Mergers & Acquisitions

B582 is taught by

Duration: 7-weeks (offered only in the first 7-weeks of the spring semester#note this course is NOT on Law School schedule, classes start on Tuesday, January 10)

This course is a survey of #M&A#. The classes follow the life cycle of a deal: from strategy to deal search to valuation to due diligence to structuring to negotiating to post-merger integration.

The following topics are covered in A570

Subject # of class periods

Strategy, Deal Search/Origination 2

Valuation 3

Due Diligence 1

Structuring: Financing, Earn-outs, Tax and Accounting 2

Legal issues (including documentation) 2

Negotiation 1

Post-merger integration 1

Course Mission and Goals

The academic mission of this course is to survey the drivers of success in mergers and acquisitions (M&A) and to develop your skills in the design and evaluation of these transactions. The course should enable you to:

# Master the language and processes of M&A. Basic knowledge about the field of M&A is the foundation for effective work in a wide range of fields including investment banking, transaction services (e.g. due diligence, purchase price allocation, accounting-related deal structuring), corporate development, consulting and legal transactional work that are directly involved in the M&A arena.

# Identify M&A issues worth attention. This course highlights elements in the structure and process of every M&A transaction that deserve professional scrutiny.

# Analyze an M&A transaction rigorously. Valuation analysis is a core skill in M&A and is supplemented by analyses of strategy, dilution, financing, risk management and legal issues.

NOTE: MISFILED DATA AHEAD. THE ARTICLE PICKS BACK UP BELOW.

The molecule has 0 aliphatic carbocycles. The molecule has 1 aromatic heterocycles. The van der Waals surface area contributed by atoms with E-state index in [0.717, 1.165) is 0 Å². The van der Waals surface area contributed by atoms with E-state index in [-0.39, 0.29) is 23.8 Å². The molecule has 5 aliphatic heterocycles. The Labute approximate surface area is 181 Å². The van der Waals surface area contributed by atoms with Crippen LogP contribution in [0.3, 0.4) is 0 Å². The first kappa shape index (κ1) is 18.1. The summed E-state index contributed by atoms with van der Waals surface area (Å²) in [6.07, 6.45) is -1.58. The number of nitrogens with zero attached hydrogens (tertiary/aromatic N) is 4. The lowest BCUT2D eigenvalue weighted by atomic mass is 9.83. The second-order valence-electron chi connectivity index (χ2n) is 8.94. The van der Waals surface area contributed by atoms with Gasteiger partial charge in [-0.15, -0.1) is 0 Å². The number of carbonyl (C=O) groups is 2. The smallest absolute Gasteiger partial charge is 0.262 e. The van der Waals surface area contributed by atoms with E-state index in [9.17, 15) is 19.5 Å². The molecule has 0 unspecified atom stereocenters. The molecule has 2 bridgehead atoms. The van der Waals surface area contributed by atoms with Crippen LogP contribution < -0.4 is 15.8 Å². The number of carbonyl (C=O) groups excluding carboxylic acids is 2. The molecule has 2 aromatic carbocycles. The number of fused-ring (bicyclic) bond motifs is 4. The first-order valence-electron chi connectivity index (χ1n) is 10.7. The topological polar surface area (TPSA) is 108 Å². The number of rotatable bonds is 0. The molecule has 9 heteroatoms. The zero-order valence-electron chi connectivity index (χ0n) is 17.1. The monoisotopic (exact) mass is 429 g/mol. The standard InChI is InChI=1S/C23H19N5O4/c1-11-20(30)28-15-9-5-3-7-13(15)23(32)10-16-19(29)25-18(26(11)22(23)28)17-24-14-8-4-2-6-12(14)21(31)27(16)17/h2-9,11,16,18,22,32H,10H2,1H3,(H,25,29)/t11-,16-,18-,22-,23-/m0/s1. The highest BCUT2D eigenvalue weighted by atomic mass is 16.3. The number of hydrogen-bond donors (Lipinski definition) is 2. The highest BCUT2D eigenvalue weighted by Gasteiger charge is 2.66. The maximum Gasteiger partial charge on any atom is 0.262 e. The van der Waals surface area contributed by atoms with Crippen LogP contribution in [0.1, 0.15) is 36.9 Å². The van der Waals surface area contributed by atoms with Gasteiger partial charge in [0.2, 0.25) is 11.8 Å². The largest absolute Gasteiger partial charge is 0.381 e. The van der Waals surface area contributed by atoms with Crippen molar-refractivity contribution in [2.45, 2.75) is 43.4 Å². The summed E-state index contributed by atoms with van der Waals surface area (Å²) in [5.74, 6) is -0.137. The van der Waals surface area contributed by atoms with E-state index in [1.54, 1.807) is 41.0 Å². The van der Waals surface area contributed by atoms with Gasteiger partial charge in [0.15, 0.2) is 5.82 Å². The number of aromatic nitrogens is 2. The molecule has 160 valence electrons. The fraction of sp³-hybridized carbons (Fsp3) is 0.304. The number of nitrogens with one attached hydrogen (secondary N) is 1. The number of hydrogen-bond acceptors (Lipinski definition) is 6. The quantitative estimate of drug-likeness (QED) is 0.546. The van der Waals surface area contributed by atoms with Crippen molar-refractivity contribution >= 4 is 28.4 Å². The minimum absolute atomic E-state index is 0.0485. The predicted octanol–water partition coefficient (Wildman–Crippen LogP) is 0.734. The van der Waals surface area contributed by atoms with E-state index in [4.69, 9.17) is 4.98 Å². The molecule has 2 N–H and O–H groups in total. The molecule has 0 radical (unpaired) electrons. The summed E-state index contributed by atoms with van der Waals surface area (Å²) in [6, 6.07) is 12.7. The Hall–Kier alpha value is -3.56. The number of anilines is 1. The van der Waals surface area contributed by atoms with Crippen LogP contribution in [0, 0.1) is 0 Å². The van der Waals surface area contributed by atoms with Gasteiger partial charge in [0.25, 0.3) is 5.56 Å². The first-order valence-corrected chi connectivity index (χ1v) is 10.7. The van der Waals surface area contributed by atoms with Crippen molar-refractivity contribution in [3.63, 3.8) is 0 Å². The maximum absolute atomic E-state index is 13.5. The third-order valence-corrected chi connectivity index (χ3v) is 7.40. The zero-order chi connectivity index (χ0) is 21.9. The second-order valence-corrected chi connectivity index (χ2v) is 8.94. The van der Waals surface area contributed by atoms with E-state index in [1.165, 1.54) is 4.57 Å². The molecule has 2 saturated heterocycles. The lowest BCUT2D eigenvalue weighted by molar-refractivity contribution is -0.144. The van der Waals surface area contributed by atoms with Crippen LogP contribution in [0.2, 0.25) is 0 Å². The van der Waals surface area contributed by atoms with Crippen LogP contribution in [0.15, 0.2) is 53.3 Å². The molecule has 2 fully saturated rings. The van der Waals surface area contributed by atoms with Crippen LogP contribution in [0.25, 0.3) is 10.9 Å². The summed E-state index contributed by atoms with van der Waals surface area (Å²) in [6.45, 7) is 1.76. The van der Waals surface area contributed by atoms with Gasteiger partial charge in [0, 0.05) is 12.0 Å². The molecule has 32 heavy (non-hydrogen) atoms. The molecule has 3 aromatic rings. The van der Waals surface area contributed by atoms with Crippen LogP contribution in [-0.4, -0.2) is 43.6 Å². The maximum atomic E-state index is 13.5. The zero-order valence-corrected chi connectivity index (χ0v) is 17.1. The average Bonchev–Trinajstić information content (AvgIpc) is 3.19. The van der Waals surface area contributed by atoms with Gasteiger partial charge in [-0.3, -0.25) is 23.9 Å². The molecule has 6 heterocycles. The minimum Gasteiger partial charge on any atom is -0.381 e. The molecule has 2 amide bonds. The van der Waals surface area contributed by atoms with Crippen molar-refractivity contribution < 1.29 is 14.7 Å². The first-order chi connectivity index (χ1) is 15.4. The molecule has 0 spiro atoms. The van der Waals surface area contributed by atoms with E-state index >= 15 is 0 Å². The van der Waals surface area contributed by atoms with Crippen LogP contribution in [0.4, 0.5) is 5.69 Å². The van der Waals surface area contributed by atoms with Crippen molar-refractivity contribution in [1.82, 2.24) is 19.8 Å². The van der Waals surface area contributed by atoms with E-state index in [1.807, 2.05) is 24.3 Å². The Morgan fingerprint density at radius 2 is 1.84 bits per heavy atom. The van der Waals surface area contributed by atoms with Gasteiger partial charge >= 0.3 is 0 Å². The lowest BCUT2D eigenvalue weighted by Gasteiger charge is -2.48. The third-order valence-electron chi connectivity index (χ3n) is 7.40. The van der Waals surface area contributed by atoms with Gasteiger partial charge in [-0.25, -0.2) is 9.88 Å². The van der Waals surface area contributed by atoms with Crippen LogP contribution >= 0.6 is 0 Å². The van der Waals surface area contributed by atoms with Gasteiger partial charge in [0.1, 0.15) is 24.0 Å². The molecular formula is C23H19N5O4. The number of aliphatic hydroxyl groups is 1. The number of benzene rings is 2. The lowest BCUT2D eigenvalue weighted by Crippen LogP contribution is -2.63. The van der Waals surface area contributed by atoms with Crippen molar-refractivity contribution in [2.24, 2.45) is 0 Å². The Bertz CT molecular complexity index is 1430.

# Participate constructively in the negotiation of a deal. In the real world, the most vexing problems are the ones that don#t lend themselves to #right# and #wrong# answers because the outcome is not something that you control. The #success# of an M&A transaction is affected not just by the actions of the buyer, or even the buyer and the seller, but on the actions of other prospective buyers, regulators, customers, unions, lenders, and advisors. Recognizing these competing forces is key in any negotiation.

This course is cross-listed with the Kelley School of Business (and the majority of the students are from the Kelley graduate programs). B582 should be particularly useful for students seeking careers in corporate transactional work, whether as a corporate lawyer, tax lawyer or investment banker. Some background/knowledge of corporate finance/accounting is strongly recommended. A key element of the course is a week-long team-based negotiation of an acquisition (including price, structure and conditions).

Professor Broughman is teaching a new course #Legal Issues in Mergers and Acquisitions# (also, perhaps confusingly, #numbered# B582) that is designed to follow and supplement the material in the Kelley version of the course. There is little to no redundancy between the two courses and one would benefit from taking both.

Please note: This class meets according to Kelley School of Business regulations and calendar.